1 December 2014
Datuk Dr. Raj Karim
President of the Malaysian AIDS Council
World AIDS Day is a time of reflection.
We have made great strides in advancing HIV treatment and improving the quality of care for the more than 85,000 people living with HIV in this country. The Harm Reduction programme has proven to be successful in bringing down new HIV infections in drug injecting populations by 50 per cent.
It is also a time of caution.
While new infections in general are on a steady decline, those transmitted sexually continue to be on the rise. As a result, women today are becoming increasingly at risk for HIV. Access to first line HIV treatment, although provided free of charge at Government hospitals, is at best, limited (less than 45% of those eligible for it are actually on it). So is provision of HIV prevention services for those in need, the key affected populations – sex workers, drug users, men who have sex with men and transgender people.
And thirty years on, stigma and discrimination still remain the single biggest threat to the progress that we have made in the HIV response – pushing the hard-to-reach hidden key populations further away from lifesaving health services.
Looking at these challenges, one fact becomes clear. We must remain steadfast and hopeful in the face of adversity. More so than ever before, we, the greater community and civil society family, must stay united and resolute in our fight for equal access to health and bring stigma and discrimination to an end. For it was indeed our unified hope, voice and strength that have helped us get to where we are today. And we must let them continue to guide us in the next phase of the HIV response.
The global theme of World AIDS Day ‘Getting to Zero’ is entering its fourth year this year. Therefore, it is only timely that we begin to examine the value(s) behind our shared goals of zero new HIV infections, zero discrimination, and zero AIDS related deaths.
From a health economics perspective, we have mounting evidence to show that HIV prevention services, such as the Harm Reduction programme (which in this country is led by the Ministry of Health) are cost-effective. From a recent analysis of the return on investment in Malaysia’s Harm Reduction efforts, we learned that since the implementation in 2006, a total of 12,653 HIV infections were successfully averted as a result of the programme. In return, it has helped the Government earn savings of up to RM47.1 million in direct health care costs, which the Government would have had to spend on treatment and monitoring. The old adage, prevention is better than cure (or in the case of HIV, treatment), could not ring any truer.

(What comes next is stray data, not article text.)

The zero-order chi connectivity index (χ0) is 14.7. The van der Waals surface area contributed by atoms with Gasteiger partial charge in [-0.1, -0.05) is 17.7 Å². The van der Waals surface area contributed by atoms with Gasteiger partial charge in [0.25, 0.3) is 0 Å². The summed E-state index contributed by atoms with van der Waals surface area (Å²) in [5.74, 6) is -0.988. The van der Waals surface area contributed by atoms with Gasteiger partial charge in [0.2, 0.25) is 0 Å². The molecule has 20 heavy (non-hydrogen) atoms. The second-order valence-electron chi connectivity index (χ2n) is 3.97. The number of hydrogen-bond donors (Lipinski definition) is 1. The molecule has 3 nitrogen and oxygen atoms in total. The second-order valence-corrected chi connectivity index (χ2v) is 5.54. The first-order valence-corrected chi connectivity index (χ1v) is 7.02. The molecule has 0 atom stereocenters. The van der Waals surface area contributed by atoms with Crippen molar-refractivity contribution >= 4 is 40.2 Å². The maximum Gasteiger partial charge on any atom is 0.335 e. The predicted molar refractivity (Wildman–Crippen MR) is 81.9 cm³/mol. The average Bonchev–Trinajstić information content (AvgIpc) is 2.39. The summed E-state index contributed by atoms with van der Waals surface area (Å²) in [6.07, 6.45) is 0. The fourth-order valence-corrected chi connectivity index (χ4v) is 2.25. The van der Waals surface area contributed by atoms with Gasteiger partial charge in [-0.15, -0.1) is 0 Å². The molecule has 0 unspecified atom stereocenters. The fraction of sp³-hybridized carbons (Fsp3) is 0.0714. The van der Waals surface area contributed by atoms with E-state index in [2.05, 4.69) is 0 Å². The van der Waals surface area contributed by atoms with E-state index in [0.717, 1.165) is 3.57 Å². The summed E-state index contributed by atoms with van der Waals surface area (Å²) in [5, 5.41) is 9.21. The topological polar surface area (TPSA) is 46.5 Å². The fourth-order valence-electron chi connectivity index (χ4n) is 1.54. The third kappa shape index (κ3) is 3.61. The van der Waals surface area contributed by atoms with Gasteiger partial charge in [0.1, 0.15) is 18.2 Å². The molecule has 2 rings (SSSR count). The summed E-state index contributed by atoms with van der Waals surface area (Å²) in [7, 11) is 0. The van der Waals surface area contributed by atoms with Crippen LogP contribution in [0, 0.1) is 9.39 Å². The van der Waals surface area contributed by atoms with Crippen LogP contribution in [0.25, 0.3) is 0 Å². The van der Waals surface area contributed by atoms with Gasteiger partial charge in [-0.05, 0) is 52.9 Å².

But behind the tangible value of the return on healthcare investments lie the human values that have shaped our HIV response – compassion, benevolence, reliance on scientific evidence, commitment to leadership and a strong sense of shared responsibility.
We have seen these values in action coming from all sectors, even from leadership at the highest level. We would not have been able to achieve the results that we are seeing today without the visionary leadership of our Prime Minister, Dato’ Seri Najib Tun Razak, who in his capacity as the Chair of the Cabinet Committee on Drugs in 2005 took the bold step to green light the Harm Reduction programme against much public opposition.
The corporate sector in this country too has begun to demonstrate its commitment to sharing the burden of the domestic AIDS spending. Grants, sponsorships and other forms of contribution to the Malaysian AIDS Council, Malaysian AIDS Foundation and Partner Organisations, particularly in the past two years, have allowed us to sustain our work in areas that are important but often ignored such as high-impact HIV advocacy and policy development.
The resilience, determination and integrity of my colleagues at the Malaysian AIDS Council as well as our Partner Organisations and their band of unsung heroes and volunteers in delivering critical community-based healthcare services in the most challenging scenarios imaginable must not go unmentioned.
As we continue to value the support of our other partners and collaborators across all sectors, especially the Ministry of Health and other Government agencies, on this World AIDS Day I personally could not help but feel a renewed sense of optimism that as long as we are guided by these basic human values, there is no storm that we cannot weather.
Malaysian AIDS Council
The Malaysian AIDS Council (MAC) was established in 1992 to serve as an umbrella organisation to support and coordinate the efforts of non-governmental organisations (NGOs) working on HIV & AIDS issues in Malaysia. MAC works in close partnership with government agencies, the private sector and international organisations, to ensure a committed and effective NGO-led response to the HIV epidemic. In addition to providing nationwide coverage of HIV prevention, treatment, care and support services, MAC and its Partner Organisations serve as the common voice for communities most affected by HIV & AIDS in the country. Learn more at www.mac.org.my
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